To scoop or not to scoop: the diagnostic and therapeutic utility of the scoop-shave biopsy for pigmented lesions
Department of Medicine, Division of Dermatology
Biopsy; Humans; Melanoma; Nevus, Pigmented; Prospective Studies; Skin Neoplasms
Dermatology | Neoplasms | Skin and Connective Tissue Diseases | Surgical Procedures, Operative | Therapeutics
BACKGROUND: Concern over transection of melanomas has inhibited many practitioners from using the scoop-shave for removal of pigmented lesions.
OBJECTIVE: To assess the safety and efficacy of the scoop-shave for pigmented lesions.
MATERIALS AND METHODS: The practitioner's clinical diagnosis, intent (sample or completely remove), and removal technique (excision, punch, shave biopsy, or scoop-shave) were recorded. Pathology results including the status of the peripheral and deep margins were subsequently documented. RESULTS: Over an 8-month period, 333 procedures were performed. Of the 11 melanomas (6 in situ and 5 invasive) removed by the scoop-shave, none had positive deep margins and 6 (2 in situ and 4 invasive) were completely removed. One of the 50 dysplastic nevi removed by scoop-shave had a positive deep margin (moderately dysplastic). Forty-six dysplastic nevi were completely removed by the scoop-shave. When the practitioner's intent was "complete removal," the lesion was completely removed 73.1% of the time by scoop-shave, 91% by standard excision, 18.1% by shave biopsy, and 78.6% by punch excision (p < .0001).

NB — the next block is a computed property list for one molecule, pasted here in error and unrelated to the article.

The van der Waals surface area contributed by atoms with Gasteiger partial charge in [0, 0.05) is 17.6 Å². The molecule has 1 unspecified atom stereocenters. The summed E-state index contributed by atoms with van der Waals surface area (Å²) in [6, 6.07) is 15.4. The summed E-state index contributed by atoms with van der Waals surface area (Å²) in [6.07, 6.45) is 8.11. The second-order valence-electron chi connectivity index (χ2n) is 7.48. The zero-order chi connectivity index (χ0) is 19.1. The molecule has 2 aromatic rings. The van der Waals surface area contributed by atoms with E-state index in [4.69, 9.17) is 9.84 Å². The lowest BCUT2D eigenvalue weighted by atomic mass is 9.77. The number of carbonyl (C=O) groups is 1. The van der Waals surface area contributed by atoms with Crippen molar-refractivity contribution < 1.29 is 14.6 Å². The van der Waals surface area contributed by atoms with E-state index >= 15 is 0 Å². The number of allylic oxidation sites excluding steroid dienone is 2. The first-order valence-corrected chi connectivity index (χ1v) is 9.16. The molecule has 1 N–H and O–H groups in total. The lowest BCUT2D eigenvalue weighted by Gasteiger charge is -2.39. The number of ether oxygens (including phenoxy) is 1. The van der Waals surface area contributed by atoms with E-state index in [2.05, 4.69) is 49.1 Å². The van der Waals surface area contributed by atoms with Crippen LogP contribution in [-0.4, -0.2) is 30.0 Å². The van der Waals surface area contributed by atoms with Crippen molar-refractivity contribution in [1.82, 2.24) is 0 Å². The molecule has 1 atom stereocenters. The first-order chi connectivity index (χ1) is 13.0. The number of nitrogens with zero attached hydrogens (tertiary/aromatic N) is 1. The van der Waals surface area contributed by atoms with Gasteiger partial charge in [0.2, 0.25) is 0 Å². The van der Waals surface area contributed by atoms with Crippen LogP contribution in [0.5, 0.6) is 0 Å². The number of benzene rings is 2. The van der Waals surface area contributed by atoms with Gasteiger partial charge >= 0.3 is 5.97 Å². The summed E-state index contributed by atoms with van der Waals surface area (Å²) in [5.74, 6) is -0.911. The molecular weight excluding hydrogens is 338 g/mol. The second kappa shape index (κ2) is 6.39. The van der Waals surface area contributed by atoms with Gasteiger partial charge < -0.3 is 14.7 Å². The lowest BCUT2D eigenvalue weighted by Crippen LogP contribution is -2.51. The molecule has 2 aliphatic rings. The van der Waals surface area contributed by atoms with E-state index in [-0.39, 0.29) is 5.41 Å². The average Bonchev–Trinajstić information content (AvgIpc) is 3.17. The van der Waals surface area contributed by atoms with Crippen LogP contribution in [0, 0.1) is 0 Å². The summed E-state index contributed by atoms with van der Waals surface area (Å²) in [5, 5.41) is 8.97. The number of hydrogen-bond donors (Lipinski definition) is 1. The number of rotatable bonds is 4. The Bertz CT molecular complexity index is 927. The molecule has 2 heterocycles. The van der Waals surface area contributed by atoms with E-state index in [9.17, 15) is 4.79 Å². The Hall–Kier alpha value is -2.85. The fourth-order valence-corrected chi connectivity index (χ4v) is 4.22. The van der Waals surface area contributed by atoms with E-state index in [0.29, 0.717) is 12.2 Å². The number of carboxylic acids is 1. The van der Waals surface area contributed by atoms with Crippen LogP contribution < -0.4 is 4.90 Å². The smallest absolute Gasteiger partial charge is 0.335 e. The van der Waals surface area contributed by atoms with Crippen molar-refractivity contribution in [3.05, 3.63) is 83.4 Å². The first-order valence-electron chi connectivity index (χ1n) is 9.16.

CONCLUSION: The scoop-shave is a safe and effective technique for diagnosis and treatment of melanocytic lesions.
DOI of Published Version
Dermatol Surg. 2014 Oct;40(10):1077-83. doi: 10.1097/01.DSS.0000452659.60130.68. Link to article on publisher's site
Dermatologic surgery : official publication for American Society for Dermatologic Surgery [et al.]
Mendese, Gary; Maloney, Mary E.; and Bordeaux, Jeremy S., "To scoop or not to scoop: the diagnostic and therapeutic utility of the scoop-shave biopsy for pigmented lesions" (2014). University of Massachusetts Medical School Faculty Publications. 658.